On average, results showed that participants within the angry prime condition had a significantly reduced response time (M: 1.7s) across the identification of all facial expressions compared to those within the happy prime (M: 3s) and neutral prime (M: 3.1s). The significance of these results lie in the difference within the happy facial expression group, wherein the congruent prime of a happy environment and the CFS of a happy expression, did not significantly yield a lesser response time than the incongruent prime of an angrier environment and the CFS of an angry expression.
This goes against our hypothesis that conditions with congruently primed emotions would exhibit the smallest response time, so as to rival the preferential access to awareness of fearful expressions as outlined by Yang. Consistent with the hypothesis however was the incongruent prime condition of a happy environment with an angry facial expression, and a happy environment with a fearful facial expression, which yielded the longest significant reaction times relative to all other conditions (M: 4.0s).
To summate, the results support the hypothesis that with congruent primes of happy environments on continually flash suppressed happy facial expressions, there is a significant decrease in response time to an extent where there is almost no distinguishable difference between this condition and that of congruently primed angry/fearful conditions. This decreased response time also represents statistical significance between congruently primed happy conditions (M: 1.5s) and neutral angry and fearful conditions (M: 2.6s), indicating that despite natural human nature to make fearful facial expressions first, with proper priming this effect can indeed be modulated. However the hypothesis is only partly supported as the incongruent primes did not necessarily always yield the highest response times as evidenced by the angry prime, happy face condition (M: 1.9s). All data for this experiment depicted in fig. 1.
This experiment found that the subconscious environmental priming of congruent emotions works to counteract the preferential access to awareness of fearful expressions as prefaced in the underlying Yang et al. study. This was in line with our hypothesis as the difference in response times between congruently primed happy environments and happy facial expressions, and both congruently and neutrally primed anger/fearful expressions, were negligible.
However my secondary hypothesis that incongruently primed emotions and expressions would yield the longest response time was proven otherwise, with the angry prime condition marking significantly lower response times, even despite its incongruent prime with happy facial expressions. Although more studies must be conducted to measure the effect of this, I would hypothesize that the introduction of an angrier and more aggressive environment made the participants more subconsciously primed and ready for any type of facial expression to be shown. Further studies should test for this to truly see if an angry or aggressive environmental prime truly does decrease response times for CFS in a general sense.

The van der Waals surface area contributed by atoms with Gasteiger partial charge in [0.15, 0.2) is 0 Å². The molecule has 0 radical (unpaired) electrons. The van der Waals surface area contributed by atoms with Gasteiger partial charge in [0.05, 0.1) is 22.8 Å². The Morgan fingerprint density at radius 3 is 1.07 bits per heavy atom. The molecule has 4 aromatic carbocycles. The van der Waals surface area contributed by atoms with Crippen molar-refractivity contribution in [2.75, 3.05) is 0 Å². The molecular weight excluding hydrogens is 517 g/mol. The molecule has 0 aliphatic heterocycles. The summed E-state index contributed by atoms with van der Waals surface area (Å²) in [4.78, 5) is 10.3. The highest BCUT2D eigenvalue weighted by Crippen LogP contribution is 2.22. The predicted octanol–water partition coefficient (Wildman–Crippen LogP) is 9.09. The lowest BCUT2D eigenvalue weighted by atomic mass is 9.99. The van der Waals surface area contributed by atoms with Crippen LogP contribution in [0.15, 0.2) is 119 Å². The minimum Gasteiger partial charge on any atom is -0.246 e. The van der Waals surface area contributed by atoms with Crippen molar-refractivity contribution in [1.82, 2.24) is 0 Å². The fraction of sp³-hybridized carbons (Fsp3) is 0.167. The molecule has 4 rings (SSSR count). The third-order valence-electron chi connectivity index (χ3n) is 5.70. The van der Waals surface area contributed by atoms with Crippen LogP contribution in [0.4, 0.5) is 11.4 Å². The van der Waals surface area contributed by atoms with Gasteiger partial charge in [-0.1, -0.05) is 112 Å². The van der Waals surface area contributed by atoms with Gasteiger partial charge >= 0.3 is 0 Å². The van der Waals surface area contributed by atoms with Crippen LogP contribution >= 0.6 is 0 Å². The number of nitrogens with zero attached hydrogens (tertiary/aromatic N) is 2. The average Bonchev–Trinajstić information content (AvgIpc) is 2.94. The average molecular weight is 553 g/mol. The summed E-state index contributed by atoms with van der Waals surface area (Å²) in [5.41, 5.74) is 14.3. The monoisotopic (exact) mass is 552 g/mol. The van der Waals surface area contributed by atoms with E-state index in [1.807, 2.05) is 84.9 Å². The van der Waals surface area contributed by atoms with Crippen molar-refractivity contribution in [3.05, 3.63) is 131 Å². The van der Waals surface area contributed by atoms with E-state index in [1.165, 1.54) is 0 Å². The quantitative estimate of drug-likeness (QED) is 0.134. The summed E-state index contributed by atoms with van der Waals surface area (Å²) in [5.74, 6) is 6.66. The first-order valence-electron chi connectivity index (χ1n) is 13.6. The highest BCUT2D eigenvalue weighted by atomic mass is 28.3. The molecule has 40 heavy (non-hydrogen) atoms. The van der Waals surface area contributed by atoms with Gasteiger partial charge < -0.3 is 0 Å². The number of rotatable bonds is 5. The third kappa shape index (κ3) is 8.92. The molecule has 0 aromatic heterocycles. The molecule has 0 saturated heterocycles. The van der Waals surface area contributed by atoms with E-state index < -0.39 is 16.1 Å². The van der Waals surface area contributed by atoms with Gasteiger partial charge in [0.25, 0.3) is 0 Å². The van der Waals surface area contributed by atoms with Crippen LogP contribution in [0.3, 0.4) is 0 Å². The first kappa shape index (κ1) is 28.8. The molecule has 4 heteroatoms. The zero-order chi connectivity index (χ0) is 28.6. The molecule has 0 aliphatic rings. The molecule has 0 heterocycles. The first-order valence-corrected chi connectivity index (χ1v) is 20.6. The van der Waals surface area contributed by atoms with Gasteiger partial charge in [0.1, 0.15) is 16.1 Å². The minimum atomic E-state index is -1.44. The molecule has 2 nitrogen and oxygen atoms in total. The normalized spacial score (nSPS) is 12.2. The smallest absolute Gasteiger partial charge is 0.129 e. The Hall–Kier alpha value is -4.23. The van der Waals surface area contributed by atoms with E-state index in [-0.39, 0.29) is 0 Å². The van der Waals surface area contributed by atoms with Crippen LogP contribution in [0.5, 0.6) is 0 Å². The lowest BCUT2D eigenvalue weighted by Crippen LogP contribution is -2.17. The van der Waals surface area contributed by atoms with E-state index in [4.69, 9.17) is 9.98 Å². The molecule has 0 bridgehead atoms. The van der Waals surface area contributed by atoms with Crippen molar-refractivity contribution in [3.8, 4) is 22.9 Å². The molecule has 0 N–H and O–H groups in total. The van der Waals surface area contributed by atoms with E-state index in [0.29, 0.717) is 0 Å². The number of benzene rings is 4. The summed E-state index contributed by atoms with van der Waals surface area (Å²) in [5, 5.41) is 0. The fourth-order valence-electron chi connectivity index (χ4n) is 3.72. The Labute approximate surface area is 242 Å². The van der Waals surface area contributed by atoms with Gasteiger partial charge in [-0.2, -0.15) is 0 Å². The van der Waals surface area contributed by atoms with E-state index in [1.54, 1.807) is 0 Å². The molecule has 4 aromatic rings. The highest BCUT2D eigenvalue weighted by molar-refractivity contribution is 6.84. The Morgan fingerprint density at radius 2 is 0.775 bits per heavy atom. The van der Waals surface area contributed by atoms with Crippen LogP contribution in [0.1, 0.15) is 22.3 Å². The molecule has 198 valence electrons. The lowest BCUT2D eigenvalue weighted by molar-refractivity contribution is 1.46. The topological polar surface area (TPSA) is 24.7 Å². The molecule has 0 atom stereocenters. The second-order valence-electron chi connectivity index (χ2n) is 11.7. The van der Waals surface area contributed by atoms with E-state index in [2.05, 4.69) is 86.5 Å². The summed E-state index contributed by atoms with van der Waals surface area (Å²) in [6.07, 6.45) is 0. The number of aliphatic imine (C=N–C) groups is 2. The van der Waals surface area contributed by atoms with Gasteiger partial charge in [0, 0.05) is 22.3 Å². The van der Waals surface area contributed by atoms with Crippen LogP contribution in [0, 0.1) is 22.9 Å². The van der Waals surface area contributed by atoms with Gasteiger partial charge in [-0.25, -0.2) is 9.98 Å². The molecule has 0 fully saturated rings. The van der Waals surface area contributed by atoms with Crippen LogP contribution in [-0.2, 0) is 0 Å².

This study would benefit from possibly including a larger range of emotions, possibly the full seven universal emotions, to truly chart the effectiveness of certain emotional expressions to break into the human consciousness during CFS. Furthermore, further research would benefit from operationalizing the emotional prime in alternative methods, to test for the reliability of environmental primes.
Overall, these results imply that despite Yang’s findings that the human mind is able to bring to consciousness fearful expressions faster than others, with proper emotional priming before the necessary task, this preference for negative emotions can be modulated. This has real life implications for decision making and the ways in which coercive and emotionally pliable environments can be leveraged to influence human choices.
The Ai Generation : Learning Human Consciousness
The Ai Generation : Learning Human Consciousness
References Yang, Eunice, et al. “Fearful Expressions Gain Preferential Access to Awareness during Continuous Flash Suppression.” Emotion, vol. 7, no. 4, 2007, pp. 882–886., doi:10.1037/1528-35184.108.40.2062.
The Ai Generation : Learning Human Consciousness